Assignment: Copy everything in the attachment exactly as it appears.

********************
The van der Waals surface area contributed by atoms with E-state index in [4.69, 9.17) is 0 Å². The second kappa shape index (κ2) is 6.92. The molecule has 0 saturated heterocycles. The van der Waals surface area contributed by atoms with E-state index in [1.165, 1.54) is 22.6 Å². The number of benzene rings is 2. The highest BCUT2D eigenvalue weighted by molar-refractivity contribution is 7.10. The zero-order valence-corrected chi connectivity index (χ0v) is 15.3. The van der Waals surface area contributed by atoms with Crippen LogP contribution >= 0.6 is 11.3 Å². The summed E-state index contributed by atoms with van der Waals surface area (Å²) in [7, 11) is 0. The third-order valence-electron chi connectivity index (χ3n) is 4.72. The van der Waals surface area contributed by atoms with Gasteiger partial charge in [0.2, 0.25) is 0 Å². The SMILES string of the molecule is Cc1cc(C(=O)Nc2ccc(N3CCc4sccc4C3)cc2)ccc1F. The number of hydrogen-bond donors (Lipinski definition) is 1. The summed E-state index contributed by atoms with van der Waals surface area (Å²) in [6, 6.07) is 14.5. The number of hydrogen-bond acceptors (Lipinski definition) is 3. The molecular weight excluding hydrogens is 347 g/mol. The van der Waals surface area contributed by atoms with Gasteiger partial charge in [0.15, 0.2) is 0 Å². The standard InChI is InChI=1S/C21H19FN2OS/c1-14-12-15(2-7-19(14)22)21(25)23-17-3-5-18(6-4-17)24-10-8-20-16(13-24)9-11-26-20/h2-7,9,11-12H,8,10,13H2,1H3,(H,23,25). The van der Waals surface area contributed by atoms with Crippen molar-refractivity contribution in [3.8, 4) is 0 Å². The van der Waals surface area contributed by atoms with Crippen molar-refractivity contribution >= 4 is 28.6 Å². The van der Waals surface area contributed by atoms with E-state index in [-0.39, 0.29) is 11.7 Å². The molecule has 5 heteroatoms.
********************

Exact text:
The van der Waals surface area contributed by atoms with E-state index in [4.69, 9.17) is 0 Å². The second kappa shape index (κ2) is 6.92. The molecule has 0 saturated heterocycles. The van der Waals surface area contributed by atoms with E-state index in [1.165, 1.54) is 22.6 Å². The number of benzene rings is 2. The highest BCUT2D eigenvalue weighted by molar-refractivity contribution is 7.10. The zero-order valence-corrected chi connectivity index (χ0v) is 15.3. The van der Waals surface area contributed by atoms with Crippen LogP contribution >= 0.6 is 11.3 Å². The summed E-state index contributed by atoms with van der Waals surface area (Å²) in [7, 11) is 0. The third-order valence-electron chi connectivity index (χ3n) is 4.72. The van der Waals surface area contributed by atoms with Gasteiger partial charge in [0.2, 0.25) is 0 Å². The SMILES string of the molecule is Cc1cc(C(=O)Nc2ccc(N3CCc4sccc4C3)cc2)ccc1F. The number of hydrogen-bond donors (Lipinski definition) is 1. The summed E-state index contributed by atoms with van der Waals surface area (Å²) in [6, 6.07) is 14.5. The number of hydrogen-bond acceptors (Lipinski definition) is 3. The molecular weight excluding hydrogens is 347 g/mol. The van der Waals surface area contributed by atoms with Gasteiger partial charge in [0.15, 0.2) is 0 Å². The standard InChI is InChI=1S/C21H19FN2OS/c1-14-12-15(2-7-19(14)22)21(25)23-17-3-5-18(6-4-17)24-10-8-20-16(13-24)9-11-26-20/h2-7,9,11-12H,8,10,13H2,1H3,(H,23,25). The van der Waals surface area contributed by atoms with Crippen molar-refractivity contribution in [3.8, 4) is 0 Å². The van der Waals surface area contributed by atoms with Crippen molar-refractivity contribution >= 4 is 28.6 Å². The van der Waals surface area contributed by atoms with E-state index in [-0.39, 0.29) is 11.7 Å². The molecule has 5 heteroatoms.